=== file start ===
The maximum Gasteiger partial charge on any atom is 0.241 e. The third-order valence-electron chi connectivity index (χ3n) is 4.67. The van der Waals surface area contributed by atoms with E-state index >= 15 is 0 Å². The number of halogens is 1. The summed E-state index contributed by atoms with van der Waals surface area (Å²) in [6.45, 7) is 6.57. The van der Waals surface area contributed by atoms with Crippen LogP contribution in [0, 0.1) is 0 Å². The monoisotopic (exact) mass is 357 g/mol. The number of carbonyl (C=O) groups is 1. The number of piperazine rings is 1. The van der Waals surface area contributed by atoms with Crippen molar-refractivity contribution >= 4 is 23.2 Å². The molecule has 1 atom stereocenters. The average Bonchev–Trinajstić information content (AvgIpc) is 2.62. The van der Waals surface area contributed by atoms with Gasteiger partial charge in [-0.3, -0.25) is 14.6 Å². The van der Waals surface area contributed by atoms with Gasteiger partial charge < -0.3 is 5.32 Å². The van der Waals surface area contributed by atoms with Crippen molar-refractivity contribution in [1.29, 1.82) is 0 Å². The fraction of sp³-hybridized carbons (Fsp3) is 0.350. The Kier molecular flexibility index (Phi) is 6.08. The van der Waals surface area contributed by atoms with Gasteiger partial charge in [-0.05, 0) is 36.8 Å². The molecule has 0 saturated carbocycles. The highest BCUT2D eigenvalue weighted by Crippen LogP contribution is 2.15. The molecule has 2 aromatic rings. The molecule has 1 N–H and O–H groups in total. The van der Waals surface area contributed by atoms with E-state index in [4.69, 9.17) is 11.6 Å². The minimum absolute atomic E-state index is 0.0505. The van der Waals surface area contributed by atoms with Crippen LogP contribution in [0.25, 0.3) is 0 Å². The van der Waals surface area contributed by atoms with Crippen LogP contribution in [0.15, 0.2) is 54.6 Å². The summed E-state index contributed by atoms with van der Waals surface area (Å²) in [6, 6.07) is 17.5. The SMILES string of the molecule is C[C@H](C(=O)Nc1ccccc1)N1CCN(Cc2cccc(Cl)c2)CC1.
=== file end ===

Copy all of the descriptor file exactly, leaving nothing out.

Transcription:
The maximum Gasteiger partial charge on any atom is 0.241 e. The third-order valence-electron chi connectivity index (χ3n) is 4.67. The van der Waals surface area contributed by atoms with E-state index >= 15 is 0 Å². The number of halogens is 1. The summed E-state index contributed by atoms with van der Waals surface area (Å²) in [6.45, 7) is 6.57. The van der Waals surface area contributed by atoms with Crippen LogP contribution in [0, 0.1) is 0 Å². The monoisotopic (exact) mass is 357 g/mol. The number of carbonyl (C=O) groups is 1. The number of piperazine rings is 1. The van der Waals surface area contributed by atoms with Crippen molar-refractivity contribution >= 4 is 23.2 Å². The molecule has 1 atom stereocenters. The average Bonchev–Trinajstić information content (AvgIpc) is 2.62. The van der Waals surface area contributed by atoms with Gasteiger partial charge in [-0.3, -0.25) is 14.6 Å². The van der Waals surface area contributed by atoms with Gasteiger partial charge < -0.3 is 5.32 Å². The van der Waals surface area contributed by atoms with Crippen molar-refractivity contribution in [1.29, 1.82) is 0 Å². The fraction of sp³-hybridized carbons (Fsp3) is 0.350. The Kier molecular flexibility index (Phi) is 6.08. The van der Waals surface area contributed by atoms with Gasteiger partial charge in [-0.05, 0) is 36.8 Å². The molecule has 0 saturated carbocycles. The highest BCUT2D eigenvalue weighted by Crippen LogP contribution is 2.15. The molecule has 2 aromatic rings. The molecule has 1 N–H and O–H groups in total. The van der Waals surface area contributed by atoms with E-state index in [4.69, 9.17) is 11.6 Å². The minimum absolute atomic E-state index is 0.0505. The van der Waals surface area contributed by atoms with Crippen LogP contribution in [0.25, 0.3) is 0 Å². The van der Waals surface area contributed by atoms with Crippen LogP contribution in [0.15, 0.2) is 54.6 Å². The summed E-state index contributed by atoms with van der Waals surface area (Å²) in [6, 6.07) is 17.5. The SMILES string of the molecule is C[C@H](C(=O)Nc1ccccc1)N1CCN(Cc2cccc(Cl)c2)CC1.